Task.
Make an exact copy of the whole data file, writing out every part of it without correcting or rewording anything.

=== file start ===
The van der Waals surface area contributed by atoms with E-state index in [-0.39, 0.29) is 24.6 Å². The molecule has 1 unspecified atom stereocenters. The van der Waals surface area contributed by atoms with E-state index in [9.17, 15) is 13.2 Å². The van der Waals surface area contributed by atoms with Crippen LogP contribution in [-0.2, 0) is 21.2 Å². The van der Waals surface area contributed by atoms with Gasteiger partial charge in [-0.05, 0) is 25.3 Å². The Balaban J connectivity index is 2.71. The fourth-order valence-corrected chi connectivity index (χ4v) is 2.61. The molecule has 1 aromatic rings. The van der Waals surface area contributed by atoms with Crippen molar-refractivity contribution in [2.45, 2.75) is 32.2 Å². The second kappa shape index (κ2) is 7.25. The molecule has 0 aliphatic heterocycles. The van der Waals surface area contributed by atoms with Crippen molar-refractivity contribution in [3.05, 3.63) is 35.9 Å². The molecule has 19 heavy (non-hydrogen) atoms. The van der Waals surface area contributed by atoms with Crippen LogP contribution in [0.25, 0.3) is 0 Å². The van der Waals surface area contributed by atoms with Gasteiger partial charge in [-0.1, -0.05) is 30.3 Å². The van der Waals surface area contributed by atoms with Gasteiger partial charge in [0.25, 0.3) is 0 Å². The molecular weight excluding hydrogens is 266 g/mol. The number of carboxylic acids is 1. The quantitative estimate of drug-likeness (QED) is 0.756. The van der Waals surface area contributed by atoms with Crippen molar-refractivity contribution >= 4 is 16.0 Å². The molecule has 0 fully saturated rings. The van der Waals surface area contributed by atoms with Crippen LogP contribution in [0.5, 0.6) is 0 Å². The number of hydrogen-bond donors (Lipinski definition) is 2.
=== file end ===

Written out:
The van der Waals surface area contributed by atoms with E-state index in [-0.39, 0.29) is 24.6 Å². The molecule has 1 unspecified atom stereocenters. The van der Waals surface area contributed by atoms with E-state index in [9.17, 15) is 13.2 Å². The van der Waals surface area contributed by atoms with Crippen LogP contribution in [-0.2, 0) is 21.2 Å². The van der Waals surface area contributed by atoms with Gasteiger partial charge in [-0.05, 0) is 25.3 Å². The Balaban J connectivity index is 2.71. The fourth-order valence-corrected chi connectivity index (χ4v) is 2.61. The molecule has 1 aromatic rings. The van der Waals surface area contributed by atoms with Crippen molar-refractivity contribution in [2.45, 2.75) is 32.2 Å². The second kappa shape index (κ2) is 7.25. The molecule has 0 aliphatic heterocycles. The van der Waals surface area contributed by atoms with Crippen molar-refractivity contribution in [3.05, 3.63) is 35.9 Å². The molecule has 19 heavy (non-hydrogen) atoms. The van der Waals surface area contributed by atoms with Crippen LogP contribution in [0.25, 0.3) is 0 Å². The van der Waals surface area contributed by atoms with Gasteiger partial charge in [-0.1, -0.05) is 30.3 Å². The van der Waals surface area contributed by atoms with Gasteiger partial charge in [0.25, 0.3) is 0 Å². The molecular weight excluding hydrogens is 266 g/mol. The number of carboxylic acids is 1. The quantitative estimate of drug-likeness (QED) is 0.756. The van der Waals surface area contributed by atoms with Crippen molar-refractivity contribution >= 4 is 16.0 Å². The molecule has 0 fully saturated rings. The van der Waals surface area contributed by atoms with Crippen LogP contribution in [0.5, 0.6) is 0 Å². The number of hydrogen-bond donors (Lipinski definition) is 2.